Valentine’s Recipe: The Love Roast

When Orlando Hiltzig, chef and co-owner of the Dupont Circle restaurant Mark and Orlando’s, wants to impress his wife, Sara, he heads for the kitchen to make what he calls a love roast. That’s right, lo-o-ove roast (cue the Al Green). The pork tenderloin is surprisingly quick, and Hiltzig says this preparation of caramelized Brussels sprouts will turn even ardent haters of the veggie—such as Sara—into fans. The sauce, Hiltzig says, “is the perfect sweet-and-sour flavor to go with the pork and accent the slightly sweet, salty flavor of the sprouts.”

The Love Roast, AKA Pork Tenderloin with Caramelized Brussels Sprouts and Sun-Dried Cherry Gastrique

Serves two.

1 pork tenderloin, 1 1/2 to 2 pounds
2 tablespoons canola oil, plus more as needed
1 pint Brussels sprouts
1 teaspoon minced garlic
1 teaspoon minced shallots
2 tablespoons sugar
1/2 cup unsweetened sun-dried cherries
Dash red-wine vinegar
1/2 cup veal stock
2 teaspoons chopped fresh thyme
1 tablespoon butter
Salt and pepper, as needed
Optional: Edible flowers, for garnish

Preheat the oven to 350 degrees. Pat pork tenderloin dry with a towel, and season with salt and pepper. In a large sauté pan over medium heat, heat 1 tablespoon canola oil until it glistens. Place the pork in the pan and sear evenly until it’s brown on all sides (about 1 1/2 minutes on each side). Set the pan in the oven and roast the pork for 7 to 8 minutes, or until medium-rare (it should feel like a ripe avocado).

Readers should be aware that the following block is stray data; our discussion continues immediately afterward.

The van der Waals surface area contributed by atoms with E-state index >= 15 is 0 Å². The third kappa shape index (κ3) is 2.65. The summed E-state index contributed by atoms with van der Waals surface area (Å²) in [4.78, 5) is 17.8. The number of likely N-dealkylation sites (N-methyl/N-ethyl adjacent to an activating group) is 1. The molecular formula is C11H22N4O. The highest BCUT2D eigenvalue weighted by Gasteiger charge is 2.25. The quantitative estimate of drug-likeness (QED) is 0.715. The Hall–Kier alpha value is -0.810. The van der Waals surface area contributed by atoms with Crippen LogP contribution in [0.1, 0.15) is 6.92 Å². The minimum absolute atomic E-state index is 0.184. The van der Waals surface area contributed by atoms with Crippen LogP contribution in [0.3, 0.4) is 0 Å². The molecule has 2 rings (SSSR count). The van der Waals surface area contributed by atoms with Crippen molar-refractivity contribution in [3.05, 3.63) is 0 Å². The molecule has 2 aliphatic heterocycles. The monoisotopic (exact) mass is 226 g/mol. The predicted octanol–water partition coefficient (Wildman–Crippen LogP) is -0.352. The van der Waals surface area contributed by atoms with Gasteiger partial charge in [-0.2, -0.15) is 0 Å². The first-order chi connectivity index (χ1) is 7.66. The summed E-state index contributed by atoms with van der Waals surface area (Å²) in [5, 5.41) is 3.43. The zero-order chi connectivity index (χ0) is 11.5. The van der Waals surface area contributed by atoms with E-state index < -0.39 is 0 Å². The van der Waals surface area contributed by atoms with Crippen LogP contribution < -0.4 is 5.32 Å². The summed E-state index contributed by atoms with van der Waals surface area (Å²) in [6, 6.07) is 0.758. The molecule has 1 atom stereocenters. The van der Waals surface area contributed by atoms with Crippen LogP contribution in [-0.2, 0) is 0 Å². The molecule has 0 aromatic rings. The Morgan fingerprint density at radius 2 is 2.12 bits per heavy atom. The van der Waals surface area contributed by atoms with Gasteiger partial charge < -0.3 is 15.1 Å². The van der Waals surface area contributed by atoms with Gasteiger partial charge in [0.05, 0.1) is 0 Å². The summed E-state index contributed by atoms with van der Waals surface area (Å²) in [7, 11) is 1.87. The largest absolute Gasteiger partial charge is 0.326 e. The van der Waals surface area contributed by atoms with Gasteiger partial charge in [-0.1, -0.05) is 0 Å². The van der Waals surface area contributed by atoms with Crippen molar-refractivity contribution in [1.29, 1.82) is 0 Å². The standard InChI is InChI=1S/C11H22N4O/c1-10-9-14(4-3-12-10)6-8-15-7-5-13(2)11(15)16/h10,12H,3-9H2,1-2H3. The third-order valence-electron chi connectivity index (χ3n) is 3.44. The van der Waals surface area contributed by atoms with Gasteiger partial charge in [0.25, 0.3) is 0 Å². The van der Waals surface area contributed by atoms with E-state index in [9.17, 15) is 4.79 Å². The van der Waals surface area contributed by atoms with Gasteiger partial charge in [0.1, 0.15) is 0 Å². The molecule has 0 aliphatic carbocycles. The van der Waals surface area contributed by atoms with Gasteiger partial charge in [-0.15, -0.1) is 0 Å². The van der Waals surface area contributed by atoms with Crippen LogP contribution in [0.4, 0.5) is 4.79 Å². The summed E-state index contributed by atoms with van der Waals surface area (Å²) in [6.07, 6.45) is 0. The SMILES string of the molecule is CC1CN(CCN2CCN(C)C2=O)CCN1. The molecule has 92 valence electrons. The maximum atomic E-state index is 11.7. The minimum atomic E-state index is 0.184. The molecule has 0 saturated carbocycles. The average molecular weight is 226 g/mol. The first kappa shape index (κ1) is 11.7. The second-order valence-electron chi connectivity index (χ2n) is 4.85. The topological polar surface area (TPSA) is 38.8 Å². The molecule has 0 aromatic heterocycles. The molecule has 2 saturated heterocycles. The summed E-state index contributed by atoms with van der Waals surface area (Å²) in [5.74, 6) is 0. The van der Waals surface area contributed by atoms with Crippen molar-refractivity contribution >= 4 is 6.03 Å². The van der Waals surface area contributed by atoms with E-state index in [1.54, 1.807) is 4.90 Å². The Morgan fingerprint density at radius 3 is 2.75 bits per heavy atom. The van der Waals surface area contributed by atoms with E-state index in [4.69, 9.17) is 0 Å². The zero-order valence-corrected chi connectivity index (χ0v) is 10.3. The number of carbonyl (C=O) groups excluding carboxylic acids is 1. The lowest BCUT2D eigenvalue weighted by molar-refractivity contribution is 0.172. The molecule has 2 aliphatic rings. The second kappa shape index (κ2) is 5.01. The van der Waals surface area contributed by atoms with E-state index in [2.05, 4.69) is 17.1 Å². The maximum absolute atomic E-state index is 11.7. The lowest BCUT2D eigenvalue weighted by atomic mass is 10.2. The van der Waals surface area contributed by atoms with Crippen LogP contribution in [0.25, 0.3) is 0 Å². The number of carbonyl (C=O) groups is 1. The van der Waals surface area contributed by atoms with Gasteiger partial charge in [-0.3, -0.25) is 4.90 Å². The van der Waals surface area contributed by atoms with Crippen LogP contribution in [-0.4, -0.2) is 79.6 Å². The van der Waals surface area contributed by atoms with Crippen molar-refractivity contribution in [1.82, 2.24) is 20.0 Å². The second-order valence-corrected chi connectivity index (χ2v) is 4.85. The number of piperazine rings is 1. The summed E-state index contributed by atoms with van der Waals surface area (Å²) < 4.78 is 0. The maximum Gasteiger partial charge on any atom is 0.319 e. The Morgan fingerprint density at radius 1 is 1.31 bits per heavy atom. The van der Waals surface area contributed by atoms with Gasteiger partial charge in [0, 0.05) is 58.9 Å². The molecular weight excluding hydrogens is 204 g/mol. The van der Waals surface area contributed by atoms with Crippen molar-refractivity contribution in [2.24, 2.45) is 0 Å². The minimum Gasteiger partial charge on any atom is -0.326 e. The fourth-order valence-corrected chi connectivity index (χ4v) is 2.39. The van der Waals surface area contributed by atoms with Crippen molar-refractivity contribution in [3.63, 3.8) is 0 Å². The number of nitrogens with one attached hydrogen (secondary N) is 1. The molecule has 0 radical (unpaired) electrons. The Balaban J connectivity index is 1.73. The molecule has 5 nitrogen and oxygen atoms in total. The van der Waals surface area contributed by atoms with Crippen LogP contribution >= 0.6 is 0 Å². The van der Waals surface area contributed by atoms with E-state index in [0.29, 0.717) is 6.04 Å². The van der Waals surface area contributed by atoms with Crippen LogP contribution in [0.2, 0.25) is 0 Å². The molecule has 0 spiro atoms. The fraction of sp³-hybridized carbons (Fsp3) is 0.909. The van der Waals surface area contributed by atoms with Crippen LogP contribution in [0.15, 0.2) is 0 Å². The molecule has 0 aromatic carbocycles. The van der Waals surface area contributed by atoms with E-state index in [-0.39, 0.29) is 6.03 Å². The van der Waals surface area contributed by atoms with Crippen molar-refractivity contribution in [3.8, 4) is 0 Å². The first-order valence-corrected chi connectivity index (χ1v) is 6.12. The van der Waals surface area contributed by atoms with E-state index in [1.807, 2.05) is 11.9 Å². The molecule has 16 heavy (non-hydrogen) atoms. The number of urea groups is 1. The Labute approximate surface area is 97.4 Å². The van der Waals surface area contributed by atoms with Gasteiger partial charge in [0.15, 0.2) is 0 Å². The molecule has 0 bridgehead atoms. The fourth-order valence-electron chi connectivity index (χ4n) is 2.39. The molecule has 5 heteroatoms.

Trim the ends of the Brussels sprouts, remove the outside leaves, and slice into quarters. Set a pan over medium-low heat and warm 1 tablespoon of canola oil. Add the sprouts to the pan and season liberally with salt. Stir the sprouts constantly until they begin to brown (if the pan starts to look dry, add a bit more oil). When sprouts caramelize, add the garlic and shallots and sauté for another 30 seconds. Remove the sprouts mixture from the pan and set aside.

Make the sauce: Set a small pan over low-medium heat and add the sugar in a thin layer. Let cook until the sugar turns clear (watch the sugar carefully—it turns quickly; if it begins to caramelize, you’ll need to start over). Add the dried cherries and cook for 30 seconds, then add vinegar. When the sugar is dissolved, add the veal stock. Reduce until the sauce coats the back of a spoon. Stir in the thyme and butter. Season to taste with salt and pepper.

Rewarm the Brussels sprouts if needed and place in the center of a plate. Slice the pork tenderloin and fan the meat over the sprouts. Drizzle the sauce around plate and garnish with edible flowers.


Ann Limpert
Executive Food Editor/Critic

Ann Limpert joined Washingtonian in late 2003. She was previously an editorial assistant at Entertainment Weekly and a cook in New York restaurant kitchens, and she is a graduate of the Institute of Culinary Education. She lives in Petworth.